Heat pumps provide comfort in space and water heating, and with superior efficiency. But collectively, all installed heat pumps have more beneficial effects: First, the industry is a big contributor of labour, as the products and its components have to be manufactured, installed and maintained. Second, due to its efficiency, the stock of heat pumps produces renewable energy, saves energy consumption and avoids greenhouse gas emissions. In this section these benefits are quantified and presented.
How much green energy did heat pumps provide in 2021?
All heat pumps that were sold and installed in 2021 provided 15.11 TWh of renewable heat. The heat pump stock, which includes all units that were sold and installed in the last 20 years, contributed 174.5 TWh of green energy in 2021 (Chart 1). For comparison: The 2021 RES target for heating and cooling is 1296.7 TWh in absolute terms. Hence, heat pumps already deliver 11% of the target.
How much energy was saved in 2021 by using heat pumps?
Comparing the energy demand of heat pumps with the best available alternative – gas condensing boilers – would lead to an increase in energy demand. All heat pumps installed in 2021 have saved 19.37 of final and 8.46 TWh of primary energy. The stock of heat pump units in operation across Europe by 2021 saved 223.1 TWh of final and 100.9 TWh of primary energy (Chart 2). The overall EU 2021 target for final energy savings is 3 966 TWh (including all sectors, i.e. also transport and electricity).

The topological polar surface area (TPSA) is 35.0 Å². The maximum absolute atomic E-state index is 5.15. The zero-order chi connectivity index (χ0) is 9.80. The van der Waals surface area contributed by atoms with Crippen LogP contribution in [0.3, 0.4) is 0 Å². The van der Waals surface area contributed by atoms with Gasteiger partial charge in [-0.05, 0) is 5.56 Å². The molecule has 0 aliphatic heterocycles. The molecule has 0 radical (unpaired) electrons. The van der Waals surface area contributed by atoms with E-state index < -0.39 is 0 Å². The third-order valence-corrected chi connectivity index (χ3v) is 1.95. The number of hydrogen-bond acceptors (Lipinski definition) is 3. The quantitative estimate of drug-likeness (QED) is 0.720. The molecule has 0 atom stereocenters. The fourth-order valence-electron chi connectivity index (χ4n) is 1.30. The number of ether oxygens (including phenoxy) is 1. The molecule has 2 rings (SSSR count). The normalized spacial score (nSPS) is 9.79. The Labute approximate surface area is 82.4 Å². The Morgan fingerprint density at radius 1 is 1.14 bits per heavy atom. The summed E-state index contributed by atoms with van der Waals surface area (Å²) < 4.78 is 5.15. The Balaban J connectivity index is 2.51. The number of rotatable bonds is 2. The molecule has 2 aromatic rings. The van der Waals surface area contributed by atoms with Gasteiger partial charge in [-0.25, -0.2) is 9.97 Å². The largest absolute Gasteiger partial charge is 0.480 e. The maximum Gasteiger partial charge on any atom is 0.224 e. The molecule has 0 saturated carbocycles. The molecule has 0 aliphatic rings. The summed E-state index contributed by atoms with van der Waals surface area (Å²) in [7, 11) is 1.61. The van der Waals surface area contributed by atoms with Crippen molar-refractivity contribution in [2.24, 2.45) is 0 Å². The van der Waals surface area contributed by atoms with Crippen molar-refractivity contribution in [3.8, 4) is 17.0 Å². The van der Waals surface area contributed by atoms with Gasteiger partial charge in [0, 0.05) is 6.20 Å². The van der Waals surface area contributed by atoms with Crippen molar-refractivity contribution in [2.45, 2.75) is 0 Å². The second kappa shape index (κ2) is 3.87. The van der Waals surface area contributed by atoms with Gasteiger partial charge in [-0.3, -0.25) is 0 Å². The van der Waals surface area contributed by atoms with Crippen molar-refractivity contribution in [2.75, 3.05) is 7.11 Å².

How much CO2 emissions were avoided in 2021?
The comparison of the same scenarios as above yields the emission savings given the use of heat pumps. Generating energy from fossil fuels creates CO2 emissions. Hence, if heat pumps can save energy, they also save emissions. Based on the sales volume 2021, 3.86 Mt of CO2 emissions were avoided. The whole stock of installed heat pumps saved 44.70 Mt of CO2 emissions (Chart 4). This is about 4.6% of the overall absolute EU 2021 target for GHG emission reduction (806 Mt) (Source: European Commission, EU energy trends to 2030, p.66).